refractive index materials, such as temperature-sensitive mixture liquids (toluene and chloroform), could be introduced into the air holes and will modulate the guiding properties of MOFs. For the temperature behavior of the refractive index of the liquids, a linear approximate expression
has been assumed, in which
To investigate the dependence of the propagation characteristics on the structure parameters, a series of MOFs with identical cladding configuration and inter-hole spacing (which means the distance between the centers of the adjacent air holes, taking
The results are shown in Fig. 2 in which the confinement losses are illustrated against the temperature with the airfilling
The functional relationship between the confinement loss and the temperature with different air-hole rings in the cladding has been shown in Fig. 3, in the condition that the incident wavelength of 1550nm and the air-filling ratio
the air-hole rings, which indicates that the extinction ratio and the temperature sensitivity of the device could be effectively intensified with fewer air-hole rings in the cladding.
Figure 4 shows the confinement loss as functions of temperature at 1310nm and 1550nm for MOFs with 6-ring cladding air holes and
According to the numerical simulation above, the temperature sensitivity of MOFs filled with liquid mixtures of high thermo-optic coefficients presents increasing functional relationship for higher air-filling ratio and longer incident wavelength. Additionally, fewer air-hole rings could enlarge the extinction ratio of the device at the same time. Based on these conclusions, the high air-filling ratio grapefruit MOFs with 1-ring air hole in the cladding supplied by FiberHome Technologies Group are employed in the experimental system and the communication wavelength at 1550nm is considered as signal source. As shown in Fig. 5, the microstructured holey region is 87.3 um and the diameter of fiber core is about 12 um. The air holes with diameter of
The configuration of the experimental setup for the thermooptic characteristic test has been shown in Fig. 6. All of the air holes of the grapefruit MOF are infiltrated with mixture liquids of toluene and chloroform simply by capillary action for several tens of seconds. The 4 cm-liquid-filled MOF is then spliced to standard single-mode fibers (SMF) with a splicing loss of 1.5 dB and placed into the temperature controller in the V-groove of an aluminous slab to avoid bending effects. The transmission powers of mixture liquid-filled MOF at different temperatures are measured as an intensity signal for investigating the temperaturedependent properties. The light source is a tunable semiconductor laser (Agilent 8164A) at the wavelength of 1550nm. The transmission power is measured by a digital power meter (LX Light Wave) and is recorded from 20℃ to 60℃ at 1℃ intervals. For the correction of the fluctuation of light source, the average values from multiple measurements are operated in the practical experiment, for about 10 times at each temperature.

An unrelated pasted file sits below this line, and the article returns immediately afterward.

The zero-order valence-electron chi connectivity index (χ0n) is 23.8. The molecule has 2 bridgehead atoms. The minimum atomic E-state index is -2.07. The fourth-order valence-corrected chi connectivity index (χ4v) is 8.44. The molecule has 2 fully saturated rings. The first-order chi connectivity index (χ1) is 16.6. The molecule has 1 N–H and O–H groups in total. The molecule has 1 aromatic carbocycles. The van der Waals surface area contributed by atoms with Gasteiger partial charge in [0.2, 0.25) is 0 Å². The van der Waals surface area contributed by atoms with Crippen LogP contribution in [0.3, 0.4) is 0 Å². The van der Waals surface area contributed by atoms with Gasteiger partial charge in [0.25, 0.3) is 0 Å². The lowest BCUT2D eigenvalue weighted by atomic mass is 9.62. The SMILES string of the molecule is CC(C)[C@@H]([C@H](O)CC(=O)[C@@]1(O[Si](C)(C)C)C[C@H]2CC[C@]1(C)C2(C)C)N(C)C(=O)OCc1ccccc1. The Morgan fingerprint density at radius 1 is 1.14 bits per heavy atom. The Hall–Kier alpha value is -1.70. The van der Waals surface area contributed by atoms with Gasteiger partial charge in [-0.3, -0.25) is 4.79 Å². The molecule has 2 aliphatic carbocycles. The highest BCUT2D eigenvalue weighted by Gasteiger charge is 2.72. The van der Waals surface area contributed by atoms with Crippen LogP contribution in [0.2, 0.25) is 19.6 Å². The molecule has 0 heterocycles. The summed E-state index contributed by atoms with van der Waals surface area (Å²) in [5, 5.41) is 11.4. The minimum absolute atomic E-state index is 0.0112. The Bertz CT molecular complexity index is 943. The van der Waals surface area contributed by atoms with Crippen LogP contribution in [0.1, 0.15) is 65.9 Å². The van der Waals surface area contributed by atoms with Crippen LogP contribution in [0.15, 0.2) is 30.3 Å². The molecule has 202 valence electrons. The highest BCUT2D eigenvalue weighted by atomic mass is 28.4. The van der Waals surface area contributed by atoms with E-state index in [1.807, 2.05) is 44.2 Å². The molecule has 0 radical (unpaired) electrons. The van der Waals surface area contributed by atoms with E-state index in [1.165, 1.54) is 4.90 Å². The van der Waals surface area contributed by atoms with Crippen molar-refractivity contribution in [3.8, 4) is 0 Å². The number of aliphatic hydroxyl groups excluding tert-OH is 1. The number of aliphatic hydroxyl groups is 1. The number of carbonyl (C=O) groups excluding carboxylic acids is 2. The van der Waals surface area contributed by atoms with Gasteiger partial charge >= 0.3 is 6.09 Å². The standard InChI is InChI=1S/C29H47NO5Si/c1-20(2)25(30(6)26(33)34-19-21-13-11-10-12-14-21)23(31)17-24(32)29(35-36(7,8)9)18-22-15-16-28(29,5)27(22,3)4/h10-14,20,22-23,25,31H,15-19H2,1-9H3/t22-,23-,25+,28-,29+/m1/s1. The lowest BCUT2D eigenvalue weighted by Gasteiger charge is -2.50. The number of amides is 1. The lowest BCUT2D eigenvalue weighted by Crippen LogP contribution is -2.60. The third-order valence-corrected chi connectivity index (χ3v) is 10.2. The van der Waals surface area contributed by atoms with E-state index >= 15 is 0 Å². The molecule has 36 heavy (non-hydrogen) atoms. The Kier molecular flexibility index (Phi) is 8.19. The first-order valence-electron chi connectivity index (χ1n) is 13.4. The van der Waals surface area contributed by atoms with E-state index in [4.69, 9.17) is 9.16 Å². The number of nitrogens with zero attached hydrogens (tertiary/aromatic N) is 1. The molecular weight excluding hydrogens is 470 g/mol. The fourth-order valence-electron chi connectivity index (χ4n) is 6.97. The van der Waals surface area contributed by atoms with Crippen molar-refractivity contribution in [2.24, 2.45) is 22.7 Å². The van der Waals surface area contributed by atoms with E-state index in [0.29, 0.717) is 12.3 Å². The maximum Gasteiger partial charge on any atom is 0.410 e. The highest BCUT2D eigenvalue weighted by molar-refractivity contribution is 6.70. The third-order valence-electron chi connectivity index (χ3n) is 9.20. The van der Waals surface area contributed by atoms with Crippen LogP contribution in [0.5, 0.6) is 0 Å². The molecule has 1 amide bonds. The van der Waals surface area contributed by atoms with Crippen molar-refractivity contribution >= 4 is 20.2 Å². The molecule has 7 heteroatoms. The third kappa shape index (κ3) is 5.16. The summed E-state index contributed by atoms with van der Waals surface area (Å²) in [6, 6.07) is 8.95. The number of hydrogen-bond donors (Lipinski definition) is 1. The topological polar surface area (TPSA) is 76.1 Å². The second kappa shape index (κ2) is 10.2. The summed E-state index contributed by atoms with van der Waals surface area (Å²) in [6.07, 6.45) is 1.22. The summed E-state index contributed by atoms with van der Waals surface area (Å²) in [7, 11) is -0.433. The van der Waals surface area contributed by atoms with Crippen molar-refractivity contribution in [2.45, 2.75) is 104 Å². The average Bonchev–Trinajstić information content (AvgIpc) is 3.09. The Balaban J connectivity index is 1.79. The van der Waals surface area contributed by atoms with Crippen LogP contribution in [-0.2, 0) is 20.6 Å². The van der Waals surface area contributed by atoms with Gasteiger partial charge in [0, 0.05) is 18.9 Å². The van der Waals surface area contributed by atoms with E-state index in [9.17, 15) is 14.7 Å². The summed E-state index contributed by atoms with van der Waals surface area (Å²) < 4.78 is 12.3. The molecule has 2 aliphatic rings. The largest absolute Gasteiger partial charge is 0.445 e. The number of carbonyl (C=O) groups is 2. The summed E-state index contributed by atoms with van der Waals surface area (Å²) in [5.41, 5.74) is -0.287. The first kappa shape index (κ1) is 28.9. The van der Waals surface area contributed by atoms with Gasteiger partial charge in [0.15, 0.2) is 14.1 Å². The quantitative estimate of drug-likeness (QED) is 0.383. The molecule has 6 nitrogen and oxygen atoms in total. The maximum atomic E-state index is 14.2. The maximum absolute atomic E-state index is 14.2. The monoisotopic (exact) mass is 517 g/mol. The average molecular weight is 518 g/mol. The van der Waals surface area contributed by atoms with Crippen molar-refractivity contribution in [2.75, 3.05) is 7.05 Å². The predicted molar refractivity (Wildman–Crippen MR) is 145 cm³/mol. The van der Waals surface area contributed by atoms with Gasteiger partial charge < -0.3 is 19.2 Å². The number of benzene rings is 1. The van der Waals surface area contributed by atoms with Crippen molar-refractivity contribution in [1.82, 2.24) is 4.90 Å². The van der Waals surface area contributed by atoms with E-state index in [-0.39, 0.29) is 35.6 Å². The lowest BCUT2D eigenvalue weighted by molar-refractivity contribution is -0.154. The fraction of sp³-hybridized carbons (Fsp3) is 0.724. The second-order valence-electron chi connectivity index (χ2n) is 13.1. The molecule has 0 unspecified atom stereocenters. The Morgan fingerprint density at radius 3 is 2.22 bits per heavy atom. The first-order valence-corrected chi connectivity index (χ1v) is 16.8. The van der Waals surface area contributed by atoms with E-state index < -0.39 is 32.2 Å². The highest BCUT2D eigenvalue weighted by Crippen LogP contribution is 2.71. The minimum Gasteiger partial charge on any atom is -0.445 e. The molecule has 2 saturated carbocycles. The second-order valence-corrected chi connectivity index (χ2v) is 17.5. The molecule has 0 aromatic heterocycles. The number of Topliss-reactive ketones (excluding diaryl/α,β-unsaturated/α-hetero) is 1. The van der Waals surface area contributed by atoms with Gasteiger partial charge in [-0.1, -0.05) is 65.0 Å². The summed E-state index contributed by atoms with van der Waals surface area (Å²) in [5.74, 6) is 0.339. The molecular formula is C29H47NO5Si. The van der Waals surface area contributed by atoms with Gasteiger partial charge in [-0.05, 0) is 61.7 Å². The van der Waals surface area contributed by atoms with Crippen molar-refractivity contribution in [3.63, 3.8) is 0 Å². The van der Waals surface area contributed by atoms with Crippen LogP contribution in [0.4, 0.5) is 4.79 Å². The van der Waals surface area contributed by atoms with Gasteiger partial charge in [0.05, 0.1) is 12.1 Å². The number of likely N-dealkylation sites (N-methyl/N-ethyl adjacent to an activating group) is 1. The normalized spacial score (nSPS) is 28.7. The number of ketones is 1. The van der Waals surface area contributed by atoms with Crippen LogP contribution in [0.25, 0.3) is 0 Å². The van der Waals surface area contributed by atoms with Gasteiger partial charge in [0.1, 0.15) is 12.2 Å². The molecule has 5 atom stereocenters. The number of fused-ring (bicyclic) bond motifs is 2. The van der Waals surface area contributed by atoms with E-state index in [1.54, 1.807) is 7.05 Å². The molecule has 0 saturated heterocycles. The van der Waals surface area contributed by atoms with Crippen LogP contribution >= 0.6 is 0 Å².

Figure 7(a) shows both the theoretical confinement loss and the experimental total loss at 1550nm for grapefruit MOF as a function of temperature from 25℃ to 40℃ with the volume ratio of toluene and chloroform as 7:3. The attenuation of the device varies from 23.3 dB to 2.6 dB within the temperature transition range of 5℃ (from 30℃ to 34℃), corresponding to the extinction ratio about 20.7 dB between the low and high transmission states. The obvious transmission jumping phenomenon could be considered as high temperature-sensitive region or optical switching effect. The simulated and experimental results present consistent variation trend. It should be noted that the total loss comprises not only confinement loss but also intrinsic loss